Kisses Were Just Friendly Gestures, Conroy Testifies


Former Assemblyman Mickey Conroy admitted Thursday to sometimes hugging and kissing on the cheek a onetime employee who is suing him for sexual harassment, but said he stopped after she complained, and ordered other staffers to clean up their behavior.

Conroy, testifying for the first time in his civil trial, said that former legislative assistant Robyn Boyd appeared to be a willing participant in what he considered friendly gestures.

Boyd has sued Conroy, his former chief of staff, Pete Conaty, and the state Assembly, alleging that as a $6-an-hour assistant in 1993 she was subjected to hugs, kisses, inappropriate touching and sexual jokes, then was ostracized and ultimately fired for complaining. Conroy, 69, and Conaty deny that they sexually harassed her.


Conroy left office in November because of term limits and was trounced that same month in a bid for an Orange County Board of Supervisors seat after his opponent repeatedly brought up the harassment case.

While not disputing that he kissed and hugged his accuser on occasion, the silver-haired Republican from Orange County put a decidedly different spin on his behavior.

“I never kissed Robyn Boyd anywhere other than the cheek,” Conroy said, suggesting that at most they had hugged or kissed “once or twice.”

He described one encounter with Boyd during an after-hours political function, where he pursed his lips and joked to a bystander that she was a perk of the office, as “kind of a mutual thing” because Boyd “was stretching out her arms as I was.”

Conroy acknowledged that he did not realize that Boyd, 37, would consider the encounter embarrassing and admitted that it wasn’t very compassionate to publicly call her a perk.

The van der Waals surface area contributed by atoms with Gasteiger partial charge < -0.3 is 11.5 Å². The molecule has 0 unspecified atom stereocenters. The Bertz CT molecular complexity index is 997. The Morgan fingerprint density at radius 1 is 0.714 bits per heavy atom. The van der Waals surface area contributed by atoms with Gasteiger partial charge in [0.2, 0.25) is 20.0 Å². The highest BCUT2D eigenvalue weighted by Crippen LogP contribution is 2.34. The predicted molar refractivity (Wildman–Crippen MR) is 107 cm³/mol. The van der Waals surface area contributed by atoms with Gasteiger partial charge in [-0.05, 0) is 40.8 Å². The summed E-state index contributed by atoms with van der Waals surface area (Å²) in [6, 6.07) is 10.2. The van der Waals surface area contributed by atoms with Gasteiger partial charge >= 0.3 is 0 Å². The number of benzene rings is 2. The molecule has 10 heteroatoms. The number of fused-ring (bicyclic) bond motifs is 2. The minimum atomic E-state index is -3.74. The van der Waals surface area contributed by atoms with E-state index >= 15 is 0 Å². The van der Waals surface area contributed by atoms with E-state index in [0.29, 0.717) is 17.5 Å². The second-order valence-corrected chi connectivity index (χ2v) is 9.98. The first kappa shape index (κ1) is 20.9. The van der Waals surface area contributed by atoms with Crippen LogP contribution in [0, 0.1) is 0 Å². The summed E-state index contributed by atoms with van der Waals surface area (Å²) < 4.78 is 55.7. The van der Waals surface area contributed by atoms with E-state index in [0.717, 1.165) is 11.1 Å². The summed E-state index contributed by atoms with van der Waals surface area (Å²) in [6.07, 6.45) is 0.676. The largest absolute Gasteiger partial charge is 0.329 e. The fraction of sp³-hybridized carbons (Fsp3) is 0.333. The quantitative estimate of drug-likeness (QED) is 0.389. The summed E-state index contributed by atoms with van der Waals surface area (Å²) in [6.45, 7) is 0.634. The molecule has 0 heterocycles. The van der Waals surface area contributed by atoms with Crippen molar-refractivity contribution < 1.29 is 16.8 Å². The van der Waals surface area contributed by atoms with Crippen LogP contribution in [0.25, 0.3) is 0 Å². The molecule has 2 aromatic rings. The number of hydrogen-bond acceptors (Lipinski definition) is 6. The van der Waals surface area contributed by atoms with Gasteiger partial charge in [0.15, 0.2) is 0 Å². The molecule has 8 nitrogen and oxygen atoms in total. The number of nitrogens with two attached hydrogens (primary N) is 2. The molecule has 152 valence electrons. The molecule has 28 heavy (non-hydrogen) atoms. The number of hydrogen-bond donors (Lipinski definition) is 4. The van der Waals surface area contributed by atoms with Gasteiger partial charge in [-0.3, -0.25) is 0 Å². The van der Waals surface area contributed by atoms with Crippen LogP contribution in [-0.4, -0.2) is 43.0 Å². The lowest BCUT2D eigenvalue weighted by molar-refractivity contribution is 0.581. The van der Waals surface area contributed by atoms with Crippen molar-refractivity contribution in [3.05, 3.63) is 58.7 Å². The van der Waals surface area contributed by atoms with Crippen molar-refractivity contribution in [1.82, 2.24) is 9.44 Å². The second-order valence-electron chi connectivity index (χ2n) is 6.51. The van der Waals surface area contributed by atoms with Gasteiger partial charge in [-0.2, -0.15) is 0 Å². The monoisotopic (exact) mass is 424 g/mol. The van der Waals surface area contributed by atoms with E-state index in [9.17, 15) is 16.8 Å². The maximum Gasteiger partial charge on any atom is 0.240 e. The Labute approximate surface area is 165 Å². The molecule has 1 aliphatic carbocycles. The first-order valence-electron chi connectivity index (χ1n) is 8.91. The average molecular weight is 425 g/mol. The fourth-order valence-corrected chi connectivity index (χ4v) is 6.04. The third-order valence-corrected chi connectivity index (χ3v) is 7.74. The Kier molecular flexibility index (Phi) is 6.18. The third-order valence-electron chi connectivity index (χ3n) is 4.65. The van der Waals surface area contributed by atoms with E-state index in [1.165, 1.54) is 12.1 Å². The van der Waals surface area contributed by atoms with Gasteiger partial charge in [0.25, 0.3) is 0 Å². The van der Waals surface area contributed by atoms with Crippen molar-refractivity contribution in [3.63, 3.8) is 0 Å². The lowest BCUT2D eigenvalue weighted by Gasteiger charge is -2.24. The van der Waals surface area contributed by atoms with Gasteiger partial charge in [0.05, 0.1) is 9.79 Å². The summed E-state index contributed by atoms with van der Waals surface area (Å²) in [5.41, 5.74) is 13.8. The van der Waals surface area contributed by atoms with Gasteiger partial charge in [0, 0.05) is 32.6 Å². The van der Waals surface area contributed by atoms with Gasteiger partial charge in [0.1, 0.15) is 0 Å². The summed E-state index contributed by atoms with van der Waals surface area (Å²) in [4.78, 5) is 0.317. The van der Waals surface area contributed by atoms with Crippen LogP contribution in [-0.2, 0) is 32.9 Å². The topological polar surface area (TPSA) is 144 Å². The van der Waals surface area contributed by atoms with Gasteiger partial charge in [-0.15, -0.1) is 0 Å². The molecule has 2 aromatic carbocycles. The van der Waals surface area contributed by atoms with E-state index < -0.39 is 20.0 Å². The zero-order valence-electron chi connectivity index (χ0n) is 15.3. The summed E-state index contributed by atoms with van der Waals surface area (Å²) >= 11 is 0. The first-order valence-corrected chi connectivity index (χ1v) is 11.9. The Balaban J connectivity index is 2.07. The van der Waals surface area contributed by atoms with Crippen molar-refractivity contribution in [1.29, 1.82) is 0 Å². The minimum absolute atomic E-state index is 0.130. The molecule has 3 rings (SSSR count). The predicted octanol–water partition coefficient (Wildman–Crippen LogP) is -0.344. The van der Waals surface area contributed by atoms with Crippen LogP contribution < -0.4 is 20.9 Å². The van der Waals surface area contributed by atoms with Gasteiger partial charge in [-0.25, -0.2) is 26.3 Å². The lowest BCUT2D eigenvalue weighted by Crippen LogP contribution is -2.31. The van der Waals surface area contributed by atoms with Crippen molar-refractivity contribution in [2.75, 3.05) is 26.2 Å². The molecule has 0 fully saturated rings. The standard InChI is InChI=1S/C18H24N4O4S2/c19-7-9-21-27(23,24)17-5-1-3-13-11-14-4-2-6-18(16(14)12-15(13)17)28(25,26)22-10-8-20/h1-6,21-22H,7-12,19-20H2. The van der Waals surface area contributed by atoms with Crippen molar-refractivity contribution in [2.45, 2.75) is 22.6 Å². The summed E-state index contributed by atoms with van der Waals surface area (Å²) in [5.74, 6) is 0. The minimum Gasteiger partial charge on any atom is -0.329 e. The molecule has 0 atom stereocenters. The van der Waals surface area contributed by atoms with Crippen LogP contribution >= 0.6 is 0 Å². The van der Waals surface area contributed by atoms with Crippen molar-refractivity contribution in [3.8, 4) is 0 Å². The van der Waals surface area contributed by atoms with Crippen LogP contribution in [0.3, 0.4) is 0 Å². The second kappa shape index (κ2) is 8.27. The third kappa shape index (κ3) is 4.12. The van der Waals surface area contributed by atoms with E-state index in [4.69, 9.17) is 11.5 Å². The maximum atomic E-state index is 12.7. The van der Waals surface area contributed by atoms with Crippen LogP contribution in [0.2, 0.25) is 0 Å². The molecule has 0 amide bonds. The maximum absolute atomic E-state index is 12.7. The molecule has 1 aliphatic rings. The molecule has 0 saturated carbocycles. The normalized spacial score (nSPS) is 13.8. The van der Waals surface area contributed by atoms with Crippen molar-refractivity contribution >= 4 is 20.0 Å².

While conceding that he felt some remorse, Conroy vigorously sought to explain his actions.


He said it was entirely appropriate for Conaty as chief of staff to order legislative subordinates to regularly serve coffee or water and accompany him to political events after work hours.

The former Marine Corps aviator agreed under questioning that Boyd and another woman on his staff would occasionally walk arm in arm with him to receptions and that he called them his “bookends.”

And he said that he occasionally would drive Boyd to her car and give her a good-night hug and kiss, calling it “the normal, proper good night, take care, drive carefully kind of thing.”

Conroy also conceded that he had offered his coat to Boyd repeatedly during an outdoor memorial service for an assemblyman who had died. When she didn’t take it, Conroy said, he held up his coat to block the wind and “she moved into me” and he put his arm on her shoulder “since the service was so long.”

He suggested that Boyd did not understand an ongoing joke that he had with a woman staffer who once worked at a popular hotel in town. Conroy would ask whether the woman should get “one room or two,” but he said it was always pointed in a lighthearted way at the other woman, not Boyd.

Conroy said Boyd would on occasion volunteer to give him a neck rub because of pain he suffered as a result of an injury years ago.


The three-term lawmaker insisted that he took pains even before Boyd complained to ensure that the office environment wasn’t out of line.

Conroy said he never saw a “Sexual Harassment Consent Form” that was distributed in the office by a staffer as a joke.

And Conroy also testified that he told a woman aide that a sign she put up by her desk--it read “Sexual harassment in this area will not be reported; however, it will be graded”--would have to come down if anyone had a problem with it. He said Boyd never griped about the sign.

“I took the proper action,” he said. “I didn’t think the sign was sexual harassment.”

But he later suggested that the Assembly’s “zero tolerance policy” on sexual harassment seemed a bit extreme. “Just saying good morning to someone who takes it the wrong way would be a violation of the zero policy,” Conroy said.